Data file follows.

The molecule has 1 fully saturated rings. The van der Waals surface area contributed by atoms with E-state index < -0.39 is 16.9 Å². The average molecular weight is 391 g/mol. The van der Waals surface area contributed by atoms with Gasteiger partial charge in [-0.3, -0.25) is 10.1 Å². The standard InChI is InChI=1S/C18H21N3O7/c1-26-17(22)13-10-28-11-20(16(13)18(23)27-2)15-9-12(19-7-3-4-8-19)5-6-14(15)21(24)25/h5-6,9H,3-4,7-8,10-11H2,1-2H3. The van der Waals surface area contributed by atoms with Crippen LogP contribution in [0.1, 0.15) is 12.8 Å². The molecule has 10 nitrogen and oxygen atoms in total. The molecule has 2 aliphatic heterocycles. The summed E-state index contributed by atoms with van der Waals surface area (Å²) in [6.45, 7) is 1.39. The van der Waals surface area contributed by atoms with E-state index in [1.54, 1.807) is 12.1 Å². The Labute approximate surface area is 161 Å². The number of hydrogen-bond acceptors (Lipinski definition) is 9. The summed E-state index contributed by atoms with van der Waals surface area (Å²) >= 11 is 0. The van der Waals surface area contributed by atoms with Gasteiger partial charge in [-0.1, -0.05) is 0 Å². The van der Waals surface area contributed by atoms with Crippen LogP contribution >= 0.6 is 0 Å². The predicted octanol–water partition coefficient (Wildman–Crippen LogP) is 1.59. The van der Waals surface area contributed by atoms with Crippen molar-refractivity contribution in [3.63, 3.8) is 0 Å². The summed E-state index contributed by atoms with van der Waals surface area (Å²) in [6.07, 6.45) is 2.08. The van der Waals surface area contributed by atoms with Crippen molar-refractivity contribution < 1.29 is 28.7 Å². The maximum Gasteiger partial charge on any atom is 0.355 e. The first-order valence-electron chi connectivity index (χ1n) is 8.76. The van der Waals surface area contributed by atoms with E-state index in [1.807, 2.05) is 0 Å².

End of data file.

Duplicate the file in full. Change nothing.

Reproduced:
The molecule has 1 fully saturated rings. The van der Waals surface area contributed by atoms with E-state index < -0.39 is 16.9 Å². The average molecular weight is 391 g/mol. The van der Waals surface area contributed by atoms with Gasteiger partial charge in [-0.3, -0.25) is 10.1 Å². The standard InChI is InChI=1S/C18H21N3O7/c1-26-17(22)13-10-28-11-20(16(13)18(23)27-2)15-9-12(19-7-3-4-8-19)5-6-14(15)21(24)25/h5-6,9H,3-4,7-8,10-11H2,1-2H3. The van der Waals surface area contributed by atoms with Crippen LogP contribution in [0.1, 0.15) is 12.8 Å². The molecule has 10 nitrogen and oxygen atoms in total. The molecule has 2 aliphatic heterocycles. The summed E-state index contributed by atoms with van der Waals surface area (Å²) in [6.45, 7) is 1.39. The van der Waals surface area contributed by atoms with E-state index in [1.54, 1.807) is 12.1 Å². The Labute approximate surface area is 161 Å². The number of hydrogen-bond acceptors (Lipinski definition) is 9. The summed E-state index contributed by atoms with van der Waals surface area (Å²) >= 11 is 0. The van der Waals surface area contributed by atoms with Gasteiger partial charge in [-0.1, -0.05) is 0 Å². The van der Waals surface area contributed by atoms with Crippen LogP contribution >= 0.6 is 0 Å². The predicted octanol–water partition coefficient (Wildman–Crippen LogP) is 1.59. The van der Waals surface area contributed by atoms with Crippen molar-refractivity contribution in [3.63, 3.8) is 0 Å². The summed E-state index contributed by atoms with van der Waals surface area (Å²) in [6.07, 6.45) is 2.08. The van der Waals surface area contributed by atoms with Crippen molar-refractivity contribution < 1.29 is 28.7 Å². The maximum Gasteiger partial charge on any atom is 0.355 e. The first-order valence-electron chi connectivity index (χ1n) is 8.76. The van der Waals surface area contributed by atoms with E-state index in [1.807, 2.05) is 0 Å².